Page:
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defense mechanismsWe all use defense mechanisms. Many of us may not even realize that we are using them. A defense mechanism is an unconscious psychological tool people use to avoid unpleasant feelings, such as anxiety. Defense mechanisms take many forms, and learning whether you use any of them is an important part of your recovery journey and overall well-being. Once we realize we do something, we can learn how it affects our lives. 


  1. Denial

Everyone experiences denial at times. Denial may take the form of stating that you do not have an addiction or maintaining that your depression or anxiety is not affecting your overall well-being. It’s hard to work through struggles and challenges if you don’t accept that you have them. 


  1. Rationalization

Rationalizing your thought process or actions may be another defense mechanism you use. Suppose you use rationalization as a defense mechanism. In that case, you justify or explain behavior or feelings in what seems to be a logical or rational manner to avoid the real explanation.  


  1. Repression

Repression is when you actively prevent specific thoughts, memories, or impulses from entering your consciousness. We try to push our memories or feelings deep down in an attempt to keep them from affecting us. If these past events or feelings aren’t affecting us, then we don’t need to work on them. 


  1. Regression

When we regress, we cope with our stressors in a manner that sends us back into earlier developmental stages. We will start to behave and have the emotional reactions of someone younger than our chronological age. As an example, we might have a tantrum if we don’t get what we want, or we may begin to depend on another person in an excessive way.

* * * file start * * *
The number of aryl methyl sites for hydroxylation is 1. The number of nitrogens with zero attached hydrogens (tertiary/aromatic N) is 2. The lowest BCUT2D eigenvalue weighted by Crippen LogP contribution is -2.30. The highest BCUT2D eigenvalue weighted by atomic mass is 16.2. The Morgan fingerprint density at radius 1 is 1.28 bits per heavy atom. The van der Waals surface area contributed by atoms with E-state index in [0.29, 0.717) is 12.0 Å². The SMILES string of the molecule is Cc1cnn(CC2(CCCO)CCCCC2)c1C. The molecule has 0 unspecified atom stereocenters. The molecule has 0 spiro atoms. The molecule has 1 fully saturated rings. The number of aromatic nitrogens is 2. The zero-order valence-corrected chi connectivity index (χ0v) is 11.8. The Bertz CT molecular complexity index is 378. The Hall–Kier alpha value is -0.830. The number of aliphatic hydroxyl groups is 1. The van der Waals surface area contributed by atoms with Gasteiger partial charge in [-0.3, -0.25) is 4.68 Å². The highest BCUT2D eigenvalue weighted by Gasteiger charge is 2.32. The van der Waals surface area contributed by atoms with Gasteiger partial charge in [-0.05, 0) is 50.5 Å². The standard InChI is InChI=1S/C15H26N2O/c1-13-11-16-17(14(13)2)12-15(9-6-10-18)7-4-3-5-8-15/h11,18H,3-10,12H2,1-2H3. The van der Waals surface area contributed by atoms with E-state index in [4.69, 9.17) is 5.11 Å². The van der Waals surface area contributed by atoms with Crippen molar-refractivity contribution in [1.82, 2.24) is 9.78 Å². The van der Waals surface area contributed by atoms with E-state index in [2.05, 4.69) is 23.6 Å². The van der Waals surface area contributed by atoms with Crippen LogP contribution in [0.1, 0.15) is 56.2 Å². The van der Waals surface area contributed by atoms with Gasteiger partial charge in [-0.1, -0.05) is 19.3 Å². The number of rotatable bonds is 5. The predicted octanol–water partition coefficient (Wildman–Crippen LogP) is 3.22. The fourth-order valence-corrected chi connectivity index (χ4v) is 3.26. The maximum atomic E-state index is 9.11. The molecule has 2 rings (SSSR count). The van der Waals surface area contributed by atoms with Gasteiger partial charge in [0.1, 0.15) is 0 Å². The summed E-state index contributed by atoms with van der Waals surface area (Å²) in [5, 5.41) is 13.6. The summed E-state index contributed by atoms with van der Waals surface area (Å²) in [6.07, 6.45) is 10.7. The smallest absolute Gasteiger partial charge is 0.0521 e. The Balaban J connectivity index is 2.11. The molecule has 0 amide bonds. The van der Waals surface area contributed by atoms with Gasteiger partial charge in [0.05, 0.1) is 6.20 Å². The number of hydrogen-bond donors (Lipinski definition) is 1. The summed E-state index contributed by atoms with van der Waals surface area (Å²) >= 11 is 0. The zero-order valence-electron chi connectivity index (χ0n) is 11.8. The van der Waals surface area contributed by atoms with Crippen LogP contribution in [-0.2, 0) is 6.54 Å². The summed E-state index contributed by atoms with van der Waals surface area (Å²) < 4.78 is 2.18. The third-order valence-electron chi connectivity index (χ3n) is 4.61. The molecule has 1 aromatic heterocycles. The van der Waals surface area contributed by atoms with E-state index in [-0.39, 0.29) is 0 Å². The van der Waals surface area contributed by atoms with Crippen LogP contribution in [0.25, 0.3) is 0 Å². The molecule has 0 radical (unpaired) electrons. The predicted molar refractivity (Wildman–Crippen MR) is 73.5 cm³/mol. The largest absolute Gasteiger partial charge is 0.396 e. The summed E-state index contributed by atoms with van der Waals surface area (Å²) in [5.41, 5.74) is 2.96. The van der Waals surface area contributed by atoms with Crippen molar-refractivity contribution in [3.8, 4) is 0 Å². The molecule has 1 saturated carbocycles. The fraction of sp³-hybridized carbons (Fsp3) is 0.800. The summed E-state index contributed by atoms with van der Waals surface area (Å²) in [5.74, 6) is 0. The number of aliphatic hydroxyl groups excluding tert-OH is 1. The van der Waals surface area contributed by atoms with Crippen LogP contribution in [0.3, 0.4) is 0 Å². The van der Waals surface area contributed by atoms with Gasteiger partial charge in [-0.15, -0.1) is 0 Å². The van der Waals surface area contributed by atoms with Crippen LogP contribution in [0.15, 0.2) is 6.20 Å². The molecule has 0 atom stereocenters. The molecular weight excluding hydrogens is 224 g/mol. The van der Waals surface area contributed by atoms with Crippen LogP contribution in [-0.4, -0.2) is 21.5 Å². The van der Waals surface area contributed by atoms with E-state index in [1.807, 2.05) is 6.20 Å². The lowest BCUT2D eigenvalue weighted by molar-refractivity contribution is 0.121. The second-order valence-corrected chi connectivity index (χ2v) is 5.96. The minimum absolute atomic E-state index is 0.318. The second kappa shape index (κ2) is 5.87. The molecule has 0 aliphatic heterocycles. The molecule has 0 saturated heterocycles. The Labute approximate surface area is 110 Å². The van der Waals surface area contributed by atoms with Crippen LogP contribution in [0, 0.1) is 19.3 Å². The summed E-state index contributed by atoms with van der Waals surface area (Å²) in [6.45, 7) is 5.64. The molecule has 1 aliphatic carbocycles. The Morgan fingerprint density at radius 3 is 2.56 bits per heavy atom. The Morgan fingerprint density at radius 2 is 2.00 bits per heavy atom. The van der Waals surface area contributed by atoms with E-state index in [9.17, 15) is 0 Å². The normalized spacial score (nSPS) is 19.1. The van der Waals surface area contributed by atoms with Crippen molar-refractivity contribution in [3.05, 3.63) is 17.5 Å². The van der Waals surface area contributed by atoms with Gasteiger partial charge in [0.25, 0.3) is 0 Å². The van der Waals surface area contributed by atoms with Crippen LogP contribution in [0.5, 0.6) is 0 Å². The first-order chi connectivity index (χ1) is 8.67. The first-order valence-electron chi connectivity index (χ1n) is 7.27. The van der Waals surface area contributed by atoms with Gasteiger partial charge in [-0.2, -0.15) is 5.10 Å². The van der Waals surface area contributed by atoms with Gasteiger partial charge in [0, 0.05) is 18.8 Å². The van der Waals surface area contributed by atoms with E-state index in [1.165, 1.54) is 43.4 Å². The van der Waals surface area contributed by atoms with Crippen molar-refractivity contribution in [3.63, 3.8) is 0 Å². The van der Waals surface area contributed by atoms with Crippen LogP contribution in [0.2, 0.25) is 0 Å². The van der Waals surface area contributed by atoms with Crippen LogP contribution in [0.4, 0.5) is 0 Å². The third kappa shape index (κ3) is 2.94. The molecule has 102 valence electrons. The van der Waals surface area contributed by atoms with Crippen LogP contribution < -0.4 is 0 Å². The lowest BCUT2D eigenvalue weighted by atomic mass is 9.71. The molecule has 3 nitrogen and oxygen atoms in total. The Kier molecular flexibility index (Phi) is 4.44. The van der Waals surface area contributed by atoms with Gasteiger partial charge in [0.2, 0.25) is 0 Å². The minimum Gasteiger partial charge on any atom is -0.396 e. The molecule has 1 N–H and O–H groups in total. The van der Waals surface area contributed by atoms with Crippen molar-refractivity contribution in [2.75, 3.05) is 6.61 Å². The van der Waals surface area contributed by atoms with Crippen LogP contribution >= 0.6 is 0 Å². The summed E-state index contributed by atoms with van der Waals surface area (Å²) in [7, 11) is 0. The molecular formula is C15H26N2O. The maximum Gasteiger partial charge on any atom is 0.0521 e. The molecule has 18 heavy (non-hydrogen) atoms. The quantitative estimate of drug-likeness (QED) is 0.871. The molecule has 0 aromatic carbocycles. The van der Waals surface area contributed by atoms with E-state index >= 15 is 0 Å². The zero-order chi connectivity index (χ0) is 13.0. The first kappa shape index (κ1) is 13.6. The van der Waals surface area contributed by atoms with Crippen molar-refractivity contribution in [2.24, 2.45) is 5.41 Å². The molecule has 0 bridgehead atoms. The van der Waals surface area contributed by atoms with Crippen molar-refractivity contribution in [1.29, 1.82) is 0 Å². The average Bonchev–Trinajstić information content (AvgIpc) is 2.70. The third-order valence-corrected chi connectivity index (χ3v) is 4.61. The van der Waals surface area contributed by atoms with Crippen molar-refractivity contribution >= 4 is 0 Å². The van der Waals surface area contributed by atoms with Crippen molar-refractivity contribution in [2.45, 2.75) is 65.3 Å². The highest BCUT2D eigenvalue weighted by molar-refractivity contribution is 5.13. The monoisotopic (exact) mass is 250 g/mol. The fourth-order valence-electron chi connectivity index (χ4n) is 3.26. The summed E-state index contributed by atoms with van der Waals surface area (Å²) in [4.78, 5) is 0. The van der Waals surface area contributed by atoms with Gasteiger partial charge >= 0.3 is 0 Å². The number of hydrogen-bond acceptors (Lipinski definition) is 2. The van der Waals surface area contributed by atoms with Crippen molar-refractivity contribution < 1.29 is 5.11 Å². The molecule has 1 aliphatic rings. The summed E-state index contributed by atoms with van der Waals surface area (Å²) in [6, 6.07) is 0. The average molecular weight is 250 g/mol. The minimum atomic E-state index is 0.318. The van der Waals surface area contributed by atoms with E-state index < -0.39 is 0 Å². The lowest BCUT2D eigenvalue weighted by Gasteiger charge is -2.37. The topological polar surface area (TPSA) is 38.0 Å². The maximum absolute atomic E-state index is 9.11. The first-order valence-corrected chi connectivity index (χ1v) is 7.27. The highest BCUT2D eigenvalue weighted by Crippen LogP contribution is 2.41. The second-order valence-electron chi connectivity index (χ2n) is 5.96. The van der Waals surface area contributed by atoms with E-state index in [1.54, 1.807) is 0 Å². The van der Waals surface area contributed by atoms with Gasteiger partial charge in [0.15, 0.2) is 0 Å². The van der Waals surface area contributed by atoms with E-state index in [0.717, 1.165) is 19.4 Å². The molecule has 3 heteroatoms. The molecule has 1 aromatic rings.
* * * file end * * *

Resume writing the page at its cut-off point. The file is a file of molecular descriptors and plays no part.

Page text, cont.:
1. Displacement

Displacement is extremely common and something that almost everyone has done at one point or another. Displacement is redirecting a negative emotion towards a less threatening recipient. You may experience anger or sadness at one person and then direct all of your anger or sadness toward someone else. For example, your boss criticizes your work on an important project, so you fight with your partner when you get home. 


Everyone uses defense mechanisms from time to time. Often, this occurs on a subconscious level. This is our mind trying to keep us safe. However, these mechanisms are not helping you work through your mental health issues, trauma, or addiction and can stifle growth and hinder progress. Here at The Guest House, we understand that using defense mechanisms has many underlying components that need to be worked through. We are ready to help you understand what you are feeling and experiencing. Call today to learn more about the support we can offer you at (855) 483-7800.